Posted in Blog tours, Book promotion

The virtual book tour: virtually useful?

Anyone who thinks that public communication about anything and everything has not changed much in the past few years is clearly living a life of denial.  Organizations these days have learned this lesson – often the hard way. Now, in these days of do-it-yourself book marketing, authors need more than ever to be vigilant for new opportunities.

I’ve talked in the past about how book marketers at publishing companies seem to have a different role than marketers of other products and services.  There is an urgent need for anyone who writes these days – and expects to be published – to be able to articulate clearly how the work can be marketed and to whom.  And this isn’t just for self-publishers.

Traditional publishers these days are even requiring book proposals to have fairly well-developed section on exactly how this book might be marketed.  This means that keeping abreast of the new approaches is vital for writers.

We’ve talked at length about book trailers and have yet to come to any conclusion about their effectiveness.  The next newest approach to book promotion is the virtual author tour.  It is much on my mind this week as I tackle such a plan for my latest book.  So I thought I’d let my blog readers in on the research I’m doing and the action I’m taking.  Maybe some of my work might help you.

Let’s start by defining the virtual book tour.  Any kind of a book tour is a marketing technique that puts a writer front and center in public communication vehicles.  In a traditional book tour, a writer moves from venue to venue giving interviews to media personalities – radio, television and print (newspapers & magazines).  The traditional book tour (effectiveness notwithstanding) is generally predicated on the notion that the writer will tour around and talk about the book.  In a virtual book tour, the tour is virtual (the book usually not!).

And there is a whole cottage industry that has sprung up around the notion of virtual book tours (also known as blog tours).  There are even tour coordinators.  Who knew? Precisely.  The problem in my view is this: no one seems to know much about virtual book tours except the people organizing and implementing them.  Excuse me for a moment, but I thought that the main purpose was to publicize a book to potential readers.  If readers don’t know about virtual book tours or are not tuned into those pieces of social media where they take place, then what’s the point?  I digress…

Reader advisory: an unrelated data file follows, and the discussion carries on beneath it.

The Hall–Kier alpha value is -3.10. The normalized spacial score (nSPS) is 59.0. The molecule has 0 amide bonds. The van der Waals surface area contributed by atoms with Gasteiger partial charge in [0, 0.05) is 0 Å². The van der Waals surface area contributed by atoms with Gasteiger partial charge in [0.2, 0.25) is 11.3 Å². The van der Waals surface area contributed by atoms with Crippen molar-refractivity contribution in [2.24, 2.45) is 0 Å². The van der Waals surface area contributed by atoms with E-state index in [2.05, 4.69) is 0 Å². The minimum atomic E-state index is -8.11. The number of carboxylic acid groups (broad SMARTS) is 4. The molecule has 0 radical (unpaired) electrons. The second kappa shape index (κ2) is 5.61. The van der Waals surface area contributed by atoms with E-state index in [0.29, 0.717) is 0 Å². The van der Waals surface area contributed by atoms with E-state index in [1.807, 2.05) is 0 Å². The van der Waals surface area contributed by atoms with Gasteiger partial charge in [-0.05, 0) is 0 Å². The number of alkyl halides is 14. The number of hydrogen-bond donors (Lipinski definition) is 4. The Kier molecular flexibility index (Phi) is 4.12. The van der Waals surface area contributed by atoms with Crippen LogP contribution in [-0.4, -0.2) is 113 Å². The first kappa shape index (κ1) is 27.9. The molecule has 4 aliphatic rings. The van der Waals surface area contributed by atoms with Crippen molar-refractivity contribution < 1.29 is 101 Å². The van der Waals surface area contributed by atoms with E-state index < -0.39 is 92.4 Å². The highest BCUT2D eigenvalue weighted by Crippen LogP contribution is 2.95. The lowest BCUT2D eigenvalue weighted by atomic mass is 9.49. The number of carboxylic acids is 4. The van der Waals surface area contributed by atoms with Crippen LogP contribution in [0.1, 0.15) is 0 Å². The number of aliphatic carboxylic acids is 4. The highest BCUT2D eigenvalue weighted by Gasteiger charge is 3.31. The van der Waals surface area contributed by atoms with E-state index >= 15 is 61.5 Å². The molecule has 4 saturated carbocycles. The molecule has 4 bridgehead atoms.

In his book Plug Your Book: Online Book Marketing for Authors, Steve Weber provides some useful guidelines for setting up these tours.  In his view, these so-called blog tours are “especially valuable for authors unable to travel, uncomfortable with public speaking [remember my discussion about author readings?] or whose dispersed audience makes touring impractical.”[1]  Of course, not only are book tours often impractical, they are expensive and the ROI (return on investment) is often not substantial.

My virtual book tour (because I told my publisher I’d do one) is currently in the planning stages. I’m following Weber’s advice and am doing the following:

  1. I am first building a list of target blogs that might actually be read by potential readers of my book.  I’m looking for content that is congruent with the kinds of things these readers might be interested in – since this is in the historical fiction genre, that’s where I’m looking.  In this case, much of what I’m finding is book blogs – and there are hundreds of thousands of them.  This is going to take a bit of time.  If I were trying to organize a blog tour for one of my earlier non-fiction works, I think the job might be easier.  The smaller the niche, the easier it is to find blogs whose owners might be interested in guest bloggers on their topic
    are (especially if the guest blogger is an expert).
  2. The second step that I’m going to take is to evaluate these blogs.  I need to find out if it’s worth my time to even approach them.  If the blog in question has only a trickle of readers, it’s probably not going to be worth it to me.  I need to find those blogs spaces where large numbers of my readers accumulate.  Weber suggests looking at not only traffic volume, but also reader involvement – this is what I’d call online engagement. (He provides details on how to accomplish this.)
  3. While I’m doing the above, I’m working on the excerpt that I’ll offer to the blog and the Q & A author interview that some bloggers might be interested in using rather than sending along their own questions.

All throughout this process, I’m continuing to question the effectiveness of this marketing strategy.  I’ve been looking for stats on this, but like in the case of the book trailer, no research yet exists on the effectiveness of these tours.  Maybe one of my grad students will take this on?   Hmm?  Anyone out there listening??

Weber, Steve. 2007.  Plug your book: Online book marketing for authors. Stephen W.
Weber, p. 87.


Reading, writing & publishing. Doing things differently.

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